Sat, November 14, 2009, 11:55 PM under ParallelComputing
Let's assume that you have all the HPC bits installed
and that you have existing MPI
code (or you created a "Hello World" project using the MPI project template
). Of course, you create a single MPI application and at runtime it will correspond to multiple processes (of the same app) launched on multiple nodes (i.e. machines) on the cluster. So how do you debug such a situation by simply hitting the familiar "F5" keystroke (i.e. Debug -> Start Debugging)?WATCH IT INSTEAD OF READING ABOUT IT
If you can't bear to read through all the details below, just watch this 19-minute screencast explaining this VS2010 feature
. Alternatively, or even additionally, keep on reading.REQUIREMENT
When you debug an MPI application, you would want the copying of resources from your client machine (where Visual Studio is installed) to each compute node (where Windows HPC Server is installed) to take place automatically for you. 'Resources' in the previous sentence includes your application binary, plus any binary or data dependencies it may have, plus PDB
s if needed, plus the debug CRT
of the correct bitness, plus msvsmon for remote debugging to work. You would also want, after copying is complete, to have your app and msvsmon launched and attached so that you can hit breakpoints back in Visual Studio on your client machine. All these thing that you would want are delivered in VS2010.STEPS TO F5
1. In your MPI project where you have placed a breakpoint go to Project Properties -> Configuration Properties -> Debugging. Ensure the "Debugger to launch" combo box value is set to MPI Cluster Debugger
2. There are a whole bunch of properties here and typically you can ignore all of them except one: Run Environment
. By default it is set to run 1 process on your local machine and if you change the number after that to, for example, 4 it will launch 4 processes of your app on your local machine.
You want this to run on your cluster though, so go to the dropdown arrow at the end of the Run Environment cell and open it to expose the "Edit Hpc node" menu which opens the Node Selector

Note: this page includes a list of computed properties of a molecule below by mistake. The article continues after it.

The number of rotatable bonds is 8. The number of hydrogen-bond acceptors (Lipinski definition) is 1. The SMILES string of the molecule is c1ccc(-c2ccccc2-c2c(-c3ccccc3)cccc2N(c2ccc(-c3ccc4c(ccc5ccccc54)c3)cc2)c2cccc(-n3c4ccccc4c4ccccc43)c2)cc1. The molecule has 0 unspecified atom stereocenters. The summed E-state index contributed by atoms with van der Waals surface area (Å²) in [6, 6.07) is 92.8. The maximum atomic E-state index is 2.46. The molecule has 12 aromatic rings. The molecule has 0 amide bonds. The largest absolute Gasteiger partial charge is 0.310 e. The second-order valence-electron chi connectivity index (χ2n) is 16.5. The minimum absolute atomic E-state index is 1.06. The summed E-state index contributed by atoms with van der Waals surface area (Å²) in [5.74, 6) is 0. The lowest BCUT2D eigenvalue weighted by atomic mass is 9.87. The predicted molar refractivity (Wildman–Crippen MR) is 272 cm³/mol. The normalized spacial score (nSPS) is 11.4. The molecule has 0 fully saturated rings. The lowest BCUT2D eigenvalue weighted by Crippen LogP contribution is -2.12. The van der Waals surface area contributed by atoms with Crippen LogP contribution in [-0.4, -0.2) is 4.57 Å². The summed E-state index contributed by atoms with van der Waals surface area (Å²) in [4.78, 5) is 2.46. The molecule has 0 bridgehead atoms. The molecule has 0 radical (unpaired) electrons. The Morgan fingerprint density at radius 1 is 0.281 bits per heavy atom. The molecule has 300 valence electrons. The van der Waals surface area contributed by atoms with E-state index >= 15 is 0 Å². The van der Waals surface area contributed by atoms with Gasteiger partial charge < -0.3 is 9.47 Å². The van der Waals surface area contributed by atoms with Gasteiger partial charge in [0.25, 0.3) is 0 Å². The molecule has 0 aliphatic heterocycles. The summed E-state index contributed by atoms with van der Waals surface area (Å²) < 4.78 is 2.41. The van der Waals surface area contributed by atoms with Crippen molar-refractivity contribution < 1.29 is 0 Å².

In this dialog you can enter (or pick from a list) the cluster head node name and then the number of processes you want to execute on the cluster and then hit OK and… you are done.
3. Press F5 and watch your breakpoint get hit (after giving it some time for copying, remote execution, attachment and symbol resolution to take place).GOING DEEPER
In the MPI Cluster Debugger project properties above, you can see many additional properties to the Run Environment. They are all optional, but you may want to understand them in order to fine tune your cluster debugging. Read all about each one of these on the MSDN page Configuration Properties for the MPI Cluster Debugger
In the Node Selector dialog above you can see more options than just the Head Node name and Number of Process to run. They should be self-explanatory but I also cover them in depth in my screencast
showing you an example of why you would choose to schedule processes per core versus per node. You can also read about these options on MSDN as part of the page How to: Configure and Launch the MPI Cluster Debugger
To read through an example that touches on MPI project creation, project properties, node selector, and also usage of MPI with OpenMP plus MPI with PPL, read the MSDN page Walkthrough: Launching the MPI Cluster Debugger in Visual Studio 2010
Happy MPI debugging!